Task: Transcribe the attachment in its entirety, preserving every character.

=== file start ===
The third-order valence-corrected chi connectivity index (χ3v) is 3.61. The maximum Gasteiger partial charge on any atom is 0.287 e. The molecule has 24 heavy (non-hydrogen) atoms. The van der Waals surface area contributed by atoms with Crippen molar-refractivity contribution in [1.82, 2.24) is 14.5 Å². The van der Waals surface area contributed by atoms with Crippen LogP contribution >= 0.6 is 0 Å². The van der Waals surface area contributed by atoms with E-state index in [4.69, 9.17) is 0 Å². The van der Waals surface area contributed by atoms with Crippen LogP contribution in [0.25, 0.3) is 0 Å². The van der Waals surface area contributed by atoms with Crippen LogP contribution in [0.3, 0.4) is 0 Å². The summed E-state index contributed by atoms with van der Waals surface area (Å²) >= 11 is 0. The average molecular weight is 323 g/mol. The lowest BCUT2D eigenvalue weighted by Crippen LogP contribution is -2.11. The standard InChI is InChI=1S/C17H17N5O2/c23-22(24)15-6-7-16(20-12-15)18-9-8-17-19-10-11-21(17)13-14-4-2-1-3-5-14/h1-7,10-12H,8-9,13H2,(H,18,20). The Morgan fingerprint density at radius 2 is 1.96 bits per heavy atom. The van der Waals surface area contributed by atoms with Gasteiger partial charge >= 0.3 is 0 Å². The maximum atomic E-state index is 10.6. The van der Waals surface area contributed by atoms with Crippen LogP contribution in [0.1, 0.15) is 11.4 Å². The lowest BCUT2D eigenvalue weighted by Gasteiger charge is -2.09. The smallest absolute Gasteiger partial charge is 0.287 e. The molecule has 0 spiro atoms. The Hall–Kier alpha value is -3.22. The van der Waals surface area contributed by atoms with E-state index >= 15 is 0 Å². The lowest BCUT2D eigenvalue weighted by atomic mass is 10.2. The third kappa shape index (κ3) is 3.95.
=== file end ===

The third-order valence-corrected chi connectivity index (χ3v) is 3.61. The maximum Gasteiger partial charge on any atom is 0.287 e. The molecule has 24 heavy (non-hydrogen) atoms. The van der Waals surface area contributed by atoms with Crippen molar-refractivity contribution in [1.82, 2.24) is 14.5 Å². The van der Waals surface area contributed by atoms with Crippen LogP contribution >= 0.6 is 0 Å². The van der Waals surface area contributed by atoms with E-state index in [4.69, 9.17) is 0 Å². The van der Waals surface area contributed by atoms with Crippen LogP contribution in [0.25, 0.3) is 0 Å². The van der Waals surface area contributed by atoms with Crippen LogP contribution in [0.3, 0.4) is 0 Å². The summed E-state index contributed by atoms with van der Waals surface area (Å²) >= 11 is 0. The average molecular weight is 323 g/mol. The lowest BCUT2D eigenvalue weighted by Crippen LogP contribution is -2.11. The standard InChI is InChI=1S/C17H17N5O2/c23-22(24)15-6-7-16(20-12-15)18-9-8-17-19-10-11-21(17)13-14-4-2-1-3-5-14/h1-7,10-12H,8-9,13H2,(H,18,20). The Morgan fingerprint density at radius 2 is 1.96 bits per heavy atom. The van der Waals surface area contributed by atoms with Gasteiger partial charge >= 0.3 is 0 Å². The maximum atomic E-state index is 10.6. The van der Waals surface area contributed by atoms with Crippen LogP contribution in [0.1, 0.15) is 11.4 Å². The lowest BCUT2D eigenvalue weighted by Gasteiger charge is -2.09. The smallest absolute Gasteiger partial charge is 0.287 e. The molecule has 0 spiro atoms. The Hall–Kier alpha value is -3.22. The van der Waals surface area contributed by atoms with E-state index >= 15 is 0 Å². The lowest BCUT2D eigenvalue weighted by atomic mass is 10.2. The third kappa shape index (κ3) is 3.95.